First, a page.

Wednesday, March 12, 2008

The Riverside Nest and The Robot Nabbing Hawk

1:05PM Riverside Park: The nest is bigger than the last photo I've seen of it. That's comforting. More and bigger can't help but increase their chances of success.

1:06PM View of the nest from the north. This is my first visit so I don't know if the hawk on the nest is the formel or the tiercel.
1 07 31PM The bird is more hidden from this angle. This is the view from the nearest park bench.

Yes indeed, the nest does over hang the entrance ramp. What criteria made them choose this particular spot? I admit that this is pretty much a rhetorical question, but I can't help trying to figure out why this spot might be "better" in Red-tail eyes than any of the other possibilities in this territory.
This tree is isolated enough so that the parents can come out of it easily from all angles. It has some height above the surrounding area for an elevated view.
The branch that holds the nest seems to be flatter as opposed to tipping up. Was it originally flatter than it's neighbors? Or is the flatness a product of the weight of the nest?
1:08PM The hawk begins to re-situate twigs.
1:11PM She places a twig to the rear.
1:13PM The hawk stands and looks at something in the distance. A few moments later I see another Red-tail beyond the nest flying in the opposite direction.
1:14:14PM Twig in beak. Focus.
1:14:59PM Then the hawk is off the nest and perches in a nearby tree. What is she looking at?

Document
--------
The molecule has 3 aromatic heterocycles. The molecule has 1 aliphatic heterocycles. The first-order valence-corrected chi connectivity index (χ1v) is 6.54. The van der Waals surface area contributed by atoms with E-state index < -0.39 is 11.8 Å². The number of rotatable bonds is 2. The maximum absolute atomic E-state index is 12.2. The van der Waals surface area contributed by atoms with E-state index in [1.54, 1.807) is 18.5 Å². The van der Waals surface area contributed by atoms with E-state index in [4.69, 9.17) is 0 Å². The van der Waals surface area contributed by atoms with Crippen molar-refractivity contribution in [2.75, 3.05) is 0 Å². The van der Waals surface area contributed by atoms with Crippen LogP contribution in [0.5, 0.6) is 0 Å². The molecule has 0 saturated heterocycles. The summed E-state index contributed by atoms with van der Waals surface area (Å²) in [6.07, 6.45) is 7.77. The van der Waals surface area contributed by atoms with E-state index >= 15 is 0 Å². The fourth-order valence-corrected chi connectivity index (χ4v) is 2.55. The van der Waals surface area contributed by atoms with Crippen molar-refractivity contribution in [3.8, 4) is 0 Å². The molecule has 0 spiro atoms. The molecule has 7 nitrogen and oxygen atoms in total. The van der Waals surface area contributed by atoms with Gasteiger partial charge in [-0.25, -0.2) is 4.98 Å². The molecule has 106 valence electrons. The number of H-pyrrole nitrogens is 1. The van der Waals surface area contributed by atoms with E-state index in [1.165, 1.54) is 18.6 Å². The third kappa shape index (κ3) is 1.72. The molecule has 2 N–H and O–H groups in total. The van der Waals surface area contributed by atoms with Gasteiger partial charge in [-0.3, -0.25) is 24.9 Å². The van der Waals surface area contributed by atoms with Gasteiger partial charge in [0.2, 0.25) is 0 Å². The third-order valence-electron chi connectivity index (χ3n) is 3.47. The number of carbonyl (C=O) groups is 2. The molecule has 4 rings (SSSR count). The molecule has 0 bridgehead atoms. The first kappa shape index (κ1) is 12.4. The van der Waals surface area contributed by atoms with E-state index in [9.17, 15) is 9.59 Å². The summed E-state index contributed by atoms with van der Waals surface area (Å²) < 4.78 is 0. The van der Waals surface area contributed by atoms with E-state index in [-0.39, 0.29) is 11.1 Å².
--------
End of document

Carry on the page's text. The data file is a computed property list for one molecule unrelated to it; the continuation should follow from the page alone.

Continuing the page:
1:17PM She's switched trees again and her beak goes down and small fragments blow away. Feathers? Stashed food? Or bark? Clipping twigs?
1:18:37PM No twig in her beak so perhaps stashed food. Though if it was food, it either wasn't much of a snack or it's hanging from a talon on the far side of the branch.
1:19PM One thing I did notice about the area inside the park, is even in early afternoon, the place is chock full of dogs. Red-tails are not fond of dogs. They seem to get used to people to some extent but are always wary of dogs. I suspect there is wiring involved. See the fence beyond the dog walker? The nest tree is on the far side of that fence. And on the far side of the fence there are no dogs. No dogs could possibly be a criteria for the choice of that tree.
1:22PM The pigeons are lining up on the roofs across the street. The Red-tail larder is looking quite full.
I'm betting that someone comes daily at a specific time and feeds these pigeons. Making the area not far from the nest a prime hunting ground. Handy food. Another possible plus for this nest site.
1:24PM Look between the two largest tree trunks and there is the view of the nest from the sidewalk outside the park.
By the time I cross the street to leave, have gone a block, and look back. There is a pigeon feeder going about her charitable task to the pigeons glee.
Photograph Courtesy of Mary McGorry and NPR.
Yes, this young Red-tail has grabbed a child's Christmas toy. Experts then come into play. Check it out.
Dragonfly Robot nabbing Red-tail link sent in by Anne of Charlotte NC.-
Donegal Browne

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